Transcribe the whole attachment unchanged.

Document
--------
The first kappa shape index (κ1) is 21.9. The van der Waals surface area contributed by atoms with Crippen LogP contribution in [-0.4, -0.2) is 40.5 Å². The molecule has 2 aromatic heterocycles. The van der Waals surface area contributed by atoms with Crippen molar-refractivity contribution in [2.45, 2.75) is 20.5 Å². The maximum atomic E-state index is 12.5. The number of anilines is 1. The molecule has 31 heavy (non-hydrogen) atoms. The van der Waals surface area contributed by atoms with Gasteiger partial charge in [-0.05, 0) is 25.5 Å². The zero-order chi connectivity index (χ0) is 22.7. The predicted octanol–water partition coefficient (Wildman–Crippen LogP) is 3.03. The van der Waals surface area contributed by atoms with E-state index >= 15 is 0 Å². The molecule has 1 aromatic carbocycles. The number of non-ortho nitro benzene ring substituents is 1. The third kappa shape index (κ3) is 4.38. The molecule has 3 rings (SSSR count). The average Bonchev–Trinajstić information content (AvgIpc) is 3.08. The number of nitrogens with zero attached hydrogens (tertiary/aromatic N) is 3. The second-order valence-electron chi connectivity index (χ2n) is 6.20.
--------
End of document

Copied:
The first kappa shape index (κ1) is 21.9. The van der Waals surface area contributed by atoms with Crippen LogP contribution in [-0.4, -0.2) is 40.5 Å². The molecule has 2 aromatic heterocycles. The van der Waals surface area contributed by atoms with Crippen molar-refractivity contribution in [2.45, 2.75) is 20.5 Å². The maximum atomic E-state index is 12.5. The number of anilines is 1. The molecule has 31 heavy (non-hydrogen) atoms. The van der Waals surface area contributed by atoms with Gasteiger partial charge in [-0.05, 0) is 25.5 Å². The zero-order chi connectivity index (χ0) is 22.7. The predicted octanol–water partition coefficient (Wildman–Crippen LogP) is 3.03. The van der Waals surface area contributed by atoms with E-state index >= 15 is 0 Å². The molecule has 1 aromatic carbocycles. The number of non-ortho nitro benzene ring substituents is 1. The third kappa shape index (κ3) is 4.38. The molecule has 3 rings (SSSR count). The average Bonchev–Trinajstić information content (AvgIpc) is 3.08. The number of nitrogens with zero attached hydrogens (tertiary/aromatic N) is 3. The second-order valence-electron chi connectivity index (χ2n) is 6.20.